In announcing the lifting of Covid restrictions by May 19, Gov. Ned Lamont brazenly proclaimed, “I think these are ways we have earned the right to get back to our new normal.”
With all due respect, Mr. Lamont, the rights to which you allude are not earned. They are unalienable. They cannot be taken away by any authority – even a governor.
For thirteen months, we the citizens of Connecticut have complied with Mr. Lamont’s ever-expanding list of restrictions that have divided us into classes of “essential” and “nonessential,” prescribed the size and setting of private family gatherings, shuttered churches and synagogues, doomed businesses and destroyed livelihoods, and so compromised our schools that thousands of children have been lost in the miasma of “distance learning.”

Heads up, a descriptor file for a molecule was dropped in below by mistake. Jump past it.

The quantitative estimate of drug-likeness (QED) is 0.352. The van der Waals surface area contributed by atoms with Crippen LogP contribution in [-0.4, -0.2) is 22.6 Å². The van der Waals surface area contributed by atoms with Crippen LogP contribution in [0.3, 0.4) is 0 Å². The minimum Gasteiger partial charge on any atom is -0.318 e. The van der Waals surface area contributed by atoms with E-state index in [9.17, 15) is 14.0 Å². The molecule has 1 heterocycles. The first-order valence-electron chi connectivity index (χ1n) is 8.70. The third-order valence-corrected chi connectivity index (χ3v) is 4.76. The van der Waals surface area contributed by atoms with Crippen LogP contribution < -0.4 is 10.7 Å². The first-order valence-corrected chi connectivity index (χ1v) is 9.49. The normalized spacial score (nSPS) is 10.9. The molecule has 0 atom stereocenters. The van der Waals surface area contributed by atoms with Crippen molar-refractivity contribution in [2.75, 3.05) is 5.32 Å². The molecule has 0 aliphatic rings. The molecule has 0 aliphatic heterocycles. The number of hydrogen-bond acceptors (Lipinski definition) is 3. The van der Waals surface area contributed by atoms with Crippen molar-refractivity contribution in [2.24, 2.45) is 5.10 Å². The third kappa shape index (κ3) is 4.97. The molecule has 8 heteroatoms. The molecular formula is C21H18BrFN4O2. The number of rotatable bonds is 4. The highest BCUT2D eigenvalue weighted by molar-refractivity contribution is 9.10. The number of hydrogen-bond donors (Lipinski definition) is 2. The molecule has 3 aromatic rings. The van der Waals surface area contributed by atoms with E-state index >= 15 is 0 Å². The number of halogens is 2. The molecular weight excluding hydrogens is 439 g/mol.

In spite of it all, Connecticut stubbornly clings to its seventh-place ranking in Covid deaths, with 224 deaths per 100,000 citizens. Compare that to Florida, Mr. Lamont’s arch-nemesis which he regularly holds up as an example of a cauldron of disease and despair. The Sunshine State ranks 28th in deaths, with 160 deaths per 100,000.
Was it worth it, Connecticut?
Implicit in the governor’s words is his threat to hold back or reimpose restrictions should numbers spike. Furthermore, Mr. Lamont will keep in place “a minimum set of requirements” to “keep the state safe.” In short, our governor will continue to mete out our rights in pursuit of an elusive, subjective standard that has thus far eluded him.
With this most recent unartful statement, Mr. Lamont has demonstrated either gross ignorance of, or worse, complete disregard for the one foundational principle that has guided this country and state for centuries and set us apart from every other nation. In so doing, he has stripped himself of the moral authority to lead Connecticut.